Zimmerman and Nowalk suggest there may still be a place for the nasal flu vaccine

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CONTAGION LIVE - A research team including senior author RICHARD ZIMMERMAN, BCHS, and alumna MARY PATRICIA NOWALK (EPI '93), notes that despite its lower efficacy rates, eliminating the nasal influenza vaccine has resulted in a reduced overall rate of flu vaccine uptake in the United States. Thus, eliminating this form of vaccination may lead to more flu-related illnesses. The study finds that it would take only relatively small changes to tip th... 

Bodnar receives outstanding alumnus award from UNC Chapel Hill

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Vice-chair for research in the Department of Epidmiology, Lisa Bodnar is to receive the Outstanding Alumnus Award from the Department of Nutrition, University of North Carolina at Chapel Hill. The award will be presented at a ceremony on Friday, April 28, 2017.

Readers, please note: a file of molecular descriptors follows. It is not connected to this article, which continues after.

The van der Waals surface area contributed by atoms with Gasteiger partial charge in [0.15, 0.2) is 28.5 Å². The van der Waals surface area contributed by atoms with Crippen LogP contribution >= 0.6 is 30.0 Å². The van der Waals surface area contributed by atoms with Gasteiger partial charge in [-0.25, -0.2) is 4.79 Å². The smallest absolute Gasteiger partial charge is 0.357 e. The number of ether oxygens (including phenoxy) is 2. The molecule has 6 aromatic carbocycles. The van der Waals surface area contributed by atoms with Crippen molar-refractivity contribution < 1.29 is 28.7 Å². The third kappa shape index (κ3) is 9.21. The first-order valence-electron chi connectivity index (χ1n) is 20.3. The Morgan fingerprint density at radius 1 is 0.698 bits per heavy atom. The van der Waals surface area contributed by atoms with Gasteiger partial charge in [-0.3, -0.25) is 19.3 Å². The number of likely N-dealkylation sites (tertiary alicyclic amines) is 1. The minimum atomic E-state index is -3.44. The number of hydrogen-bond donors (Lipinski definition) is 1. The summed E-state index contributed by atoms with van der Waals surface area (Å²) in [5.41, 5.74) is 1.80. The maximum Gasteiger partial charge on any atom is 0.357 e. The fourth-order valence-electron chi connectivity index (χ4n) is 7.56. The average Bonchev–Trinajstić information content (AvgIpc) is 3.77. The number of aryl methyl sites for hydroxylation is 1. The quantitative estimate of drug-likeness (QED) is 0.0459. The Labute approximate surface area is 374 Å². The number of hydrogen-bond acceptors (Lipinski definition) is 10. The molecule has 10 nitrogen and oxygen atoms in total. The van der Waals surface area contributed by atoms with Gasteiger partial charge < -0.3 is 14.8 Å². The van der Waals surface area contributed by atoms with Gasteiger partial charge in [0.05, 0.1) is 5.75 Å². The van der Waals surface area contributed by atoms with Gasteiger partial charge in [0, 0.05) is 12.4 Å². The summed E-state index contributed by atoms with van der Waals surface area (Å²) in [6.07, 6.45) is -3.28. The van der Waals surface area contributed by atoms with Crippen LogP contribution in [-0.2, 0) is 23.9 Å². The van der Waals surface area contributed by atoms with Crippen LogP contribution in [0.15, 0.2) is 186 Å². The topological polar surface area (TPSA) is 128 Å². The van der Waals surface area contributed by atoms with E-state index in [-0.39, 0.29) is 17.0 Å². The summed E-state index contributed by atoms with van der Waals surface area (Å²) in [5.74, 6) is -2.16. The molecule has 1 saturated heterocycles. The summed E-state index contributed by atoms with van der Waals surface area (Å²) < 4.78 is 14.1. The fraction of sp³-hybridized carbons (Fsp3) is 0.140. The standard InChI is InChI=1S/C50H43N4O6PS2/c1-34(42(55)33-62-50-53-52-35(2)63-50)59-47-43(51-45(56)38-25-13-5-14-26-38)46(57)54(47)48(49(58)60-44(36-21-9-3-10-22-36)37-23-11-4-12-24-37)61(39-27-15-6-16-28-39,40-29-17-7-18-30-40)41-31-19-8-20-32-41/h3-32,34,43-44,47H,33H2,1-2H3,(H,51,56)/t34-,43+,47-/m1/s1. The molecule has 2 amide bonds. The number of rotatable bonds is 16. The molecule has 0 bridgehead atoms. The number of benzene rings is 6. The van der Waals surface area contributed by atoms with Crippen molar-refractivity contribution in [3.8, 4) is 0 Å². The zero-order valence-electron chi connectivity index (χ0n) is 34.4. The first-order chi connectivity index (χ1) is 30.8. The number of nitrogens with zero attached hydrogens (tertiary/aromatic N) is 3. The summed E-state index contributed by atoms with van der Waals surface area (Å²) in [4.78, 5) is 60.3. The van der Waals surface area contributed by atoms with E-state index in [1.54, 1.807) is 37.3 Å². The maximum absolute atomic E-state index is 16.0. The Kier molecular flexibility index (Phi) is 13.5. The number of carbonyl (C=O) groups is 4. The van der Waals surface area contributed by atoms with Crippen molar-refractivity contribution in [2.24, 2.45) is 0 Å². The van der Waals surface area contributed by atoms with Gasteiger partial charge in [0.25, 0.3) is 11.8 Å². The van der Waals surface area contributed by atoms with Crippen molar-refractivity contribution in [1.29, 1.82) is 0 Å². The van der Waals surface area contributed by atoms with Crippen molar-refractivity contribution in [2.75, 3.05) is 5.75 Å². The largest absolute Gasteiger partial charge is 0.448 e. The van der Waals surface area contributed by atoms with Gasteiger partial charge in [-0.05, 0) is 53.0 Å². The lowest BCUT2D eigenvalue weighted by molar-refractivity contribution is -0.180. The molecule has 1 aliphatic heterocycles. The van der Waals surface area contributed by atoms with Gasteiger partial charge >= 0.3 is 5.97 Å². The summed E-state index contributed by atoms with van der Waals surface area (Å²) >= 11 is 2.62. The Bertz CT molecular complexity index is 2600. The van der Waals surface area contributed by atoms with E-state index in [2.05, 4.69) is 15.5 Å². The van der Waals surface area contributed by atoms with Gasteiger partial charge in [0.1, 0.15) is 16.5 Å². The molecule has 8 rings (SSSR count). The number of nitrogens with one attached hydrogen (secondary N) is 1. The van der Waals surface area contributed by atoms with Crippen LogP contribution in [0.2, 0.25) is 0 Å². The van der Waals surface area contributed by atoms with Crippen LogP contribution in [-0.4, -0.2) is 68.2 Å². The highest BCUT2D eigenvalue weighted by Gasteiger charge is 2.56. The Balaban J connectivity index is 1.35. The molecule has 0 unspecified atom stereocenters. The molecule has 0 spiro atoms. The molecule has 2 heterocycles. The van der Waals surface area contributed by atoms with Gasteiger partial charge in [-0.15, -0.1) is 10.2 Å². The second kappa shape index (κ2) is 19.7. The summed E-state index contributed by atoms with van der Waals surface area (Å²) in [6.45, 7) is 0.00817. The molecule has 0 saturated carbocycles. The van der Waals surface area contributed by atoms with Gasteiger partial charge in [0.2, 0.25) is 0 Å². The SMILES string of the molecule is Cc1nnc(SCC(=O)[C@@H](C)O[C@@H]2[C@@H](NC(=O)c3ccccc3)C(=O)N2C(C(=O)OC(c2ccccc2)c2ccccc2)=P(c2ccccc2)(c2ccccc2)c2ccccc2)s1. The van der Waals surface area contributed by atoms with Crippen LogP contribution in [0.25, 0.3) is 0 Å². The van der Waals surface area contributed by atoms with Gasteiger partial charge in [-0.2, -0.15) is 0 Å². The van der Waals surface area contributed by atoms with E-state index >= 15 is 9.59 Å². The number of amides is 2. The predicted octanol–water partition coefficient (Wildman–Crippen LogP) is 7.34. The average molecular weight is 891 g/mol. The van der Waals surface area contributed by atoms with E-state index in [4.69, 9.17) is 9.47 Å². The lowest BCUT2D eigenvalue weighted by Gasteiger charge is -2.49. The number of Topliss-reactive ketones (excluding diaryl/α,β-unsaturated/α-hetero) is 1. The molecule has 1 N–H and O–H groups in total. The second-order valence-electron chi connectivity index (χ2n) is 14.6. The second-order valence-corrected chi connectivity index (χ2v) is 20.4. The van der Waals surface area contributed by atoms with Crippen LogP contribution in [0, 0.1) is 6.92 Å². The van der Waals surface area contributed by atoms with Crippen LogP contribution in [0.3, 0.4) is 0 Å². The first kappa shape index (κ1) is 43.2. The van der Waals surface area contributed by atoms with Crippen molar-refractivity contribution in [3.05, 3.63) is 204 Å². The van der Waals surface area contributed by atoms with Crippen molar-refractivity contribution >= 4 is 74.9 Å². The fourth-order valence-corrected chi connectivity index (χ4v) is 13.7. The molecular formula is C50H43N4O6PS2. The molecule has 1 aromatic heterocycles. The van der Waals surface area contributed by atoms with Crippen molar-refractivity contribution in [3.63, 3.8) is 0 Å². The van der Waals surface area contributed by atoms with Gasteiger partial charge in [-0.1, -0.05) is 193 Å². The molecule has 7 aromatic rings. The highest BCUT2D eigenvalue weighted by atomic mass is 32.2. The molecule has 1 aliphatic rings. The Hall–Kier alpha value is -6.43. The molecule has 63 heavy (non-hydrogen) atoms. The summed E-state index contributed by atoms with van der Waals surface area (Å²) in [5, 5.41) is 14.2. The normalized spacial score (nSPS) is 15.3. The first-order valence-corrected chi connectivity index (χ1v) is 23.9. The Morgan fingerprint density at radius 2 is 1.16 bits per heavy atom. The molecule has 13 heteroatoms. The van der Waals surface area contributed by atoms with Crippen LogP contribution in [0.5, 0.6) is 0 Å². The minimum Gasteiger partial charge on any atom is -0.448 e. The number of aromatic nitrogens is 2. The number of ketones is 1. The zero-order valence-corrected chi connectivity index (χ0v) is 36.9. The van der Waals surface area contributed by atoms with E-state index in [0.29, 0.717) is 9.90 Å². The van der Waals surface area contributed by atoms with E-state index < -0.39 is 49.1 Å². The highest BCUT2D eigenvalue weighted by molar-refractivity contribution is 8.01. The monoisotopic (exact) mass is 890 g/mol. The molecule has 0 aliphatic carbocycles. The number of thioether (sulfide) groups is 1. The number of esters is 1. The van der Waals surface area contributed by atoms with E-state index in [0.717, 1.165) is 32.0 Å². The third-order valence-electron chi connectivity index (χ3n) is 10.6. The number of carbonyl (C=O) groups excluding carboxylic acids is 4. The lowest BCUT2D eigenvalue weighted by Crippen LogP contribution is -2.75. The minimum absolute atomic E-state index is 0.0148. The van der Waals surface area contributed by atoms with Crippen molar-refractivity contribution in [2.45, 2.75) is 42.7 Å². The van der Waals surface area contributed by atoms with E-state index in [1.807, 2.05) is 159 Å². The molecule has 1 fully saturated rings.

EPI's Strotmeyer newly elected officer for the Gerontological Society of America

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The Gerontological Society of America (GSA), the nation’s largest interdisciplinary organization devoted to the field of aging, announced its newest elected officers, including Elsa S. Strotmeyer, Department of Epidemiology. Officers are chosen by the GSA membership of more than 5,500 researchers, educators, and practitioners, and are responsible for matters of governance and strategic planning, and represent the Society’s four membership section... 

Orchard receives medal as newly inaugurated Distinguished Professor of Epidemiology